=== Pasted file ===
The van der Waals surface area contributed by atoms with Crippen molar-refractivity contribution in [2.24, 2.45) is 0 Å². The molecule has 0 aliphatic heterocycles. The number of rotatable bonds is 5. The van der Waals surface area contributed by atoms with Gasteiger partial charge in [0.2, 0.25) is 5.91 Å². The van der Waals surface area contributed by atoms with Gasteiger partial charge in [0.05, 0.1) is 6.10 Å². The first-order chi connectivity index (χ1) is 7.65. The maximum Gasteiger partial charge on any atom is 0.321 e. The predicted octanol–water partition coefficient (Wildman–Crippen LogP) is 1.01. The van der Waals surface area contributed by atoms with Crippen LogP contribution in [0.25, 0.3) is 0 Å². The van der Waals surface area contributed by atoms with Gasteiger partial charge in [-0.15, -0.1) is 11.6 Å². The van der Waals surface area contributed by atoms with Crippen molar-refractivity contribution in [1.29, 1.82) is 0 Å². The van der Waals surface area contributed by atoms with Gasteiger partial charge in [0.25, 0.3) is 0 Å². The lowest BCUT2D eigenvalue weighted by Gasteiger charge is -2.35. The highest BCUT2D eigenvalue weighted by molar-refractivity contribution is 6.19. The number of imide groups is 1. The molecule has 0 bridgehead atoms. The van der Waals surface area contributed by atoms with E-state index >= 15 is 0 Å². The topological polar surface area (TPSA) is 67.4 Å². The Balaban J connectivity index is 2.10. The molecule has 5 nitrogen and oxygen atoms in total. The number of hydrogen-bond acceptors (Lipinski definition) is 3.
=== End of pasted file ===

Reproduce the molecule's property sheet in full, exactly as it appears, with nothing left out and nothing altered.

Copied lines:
The van der Waals surface area contributed by atoms with Crippen molar-refractivity contribution in [2.24, 2.45) is 0 Å². The molecule has 0 aliphatic heterocycles. The number of rotatable bonds is 5. The van der Waals surface area contributed by atoms with Gasteiger partial charge in [0.2, 0.25) is 5.91 Å². The van der Waals surface area contributed by atoms with Gasteiger partial charge in [0.05, 0.1) is 6.10 Å². The first-order chi connectivity index (χ1) is 7.65. The maximum Gasteiger partial charge on any atom is 0.321 e. The predicted octanol–water partition coefficient (Wildman–Crippen LogP) is 1.01. The van der Waals surface area contributed by atoms with Crippen LogP contribution in [0.25, 0.3) is 0 Å². The van der Waals surface area contributed by atoms with Gasteiger partial charge in [-0.15, -0.1) is 11.6 Å². The van der Waals surface area contributed by atoms with Crippen molar-refractivity contribution in [1.29, 1.82) is 0 Å². The van der Waals surface area contributed by atoms with Gasteiger partial charge in [0.25, 0.3) is 0 Å². The lowest BCUT2D eigenvalue weighted by Gasteiger charge is -2.35. The highest BCUT2D eigenvalue weighted by molar-refractivity contribution is 6.19. The number of imide groups is 1. The molecule has 0 bridgehead atoms. The van der Waals surface area contributed by atoms with E-state index >= 15 is 0 Å². The topological polar surface area (TPSA) is 67.4 Å². The Balaban J connectivity index is 2.10. The molecule has 5 nitrogen and oxygen atoms in total. The number of hydrogen-bond acceptors (Lipinski definition) is 3.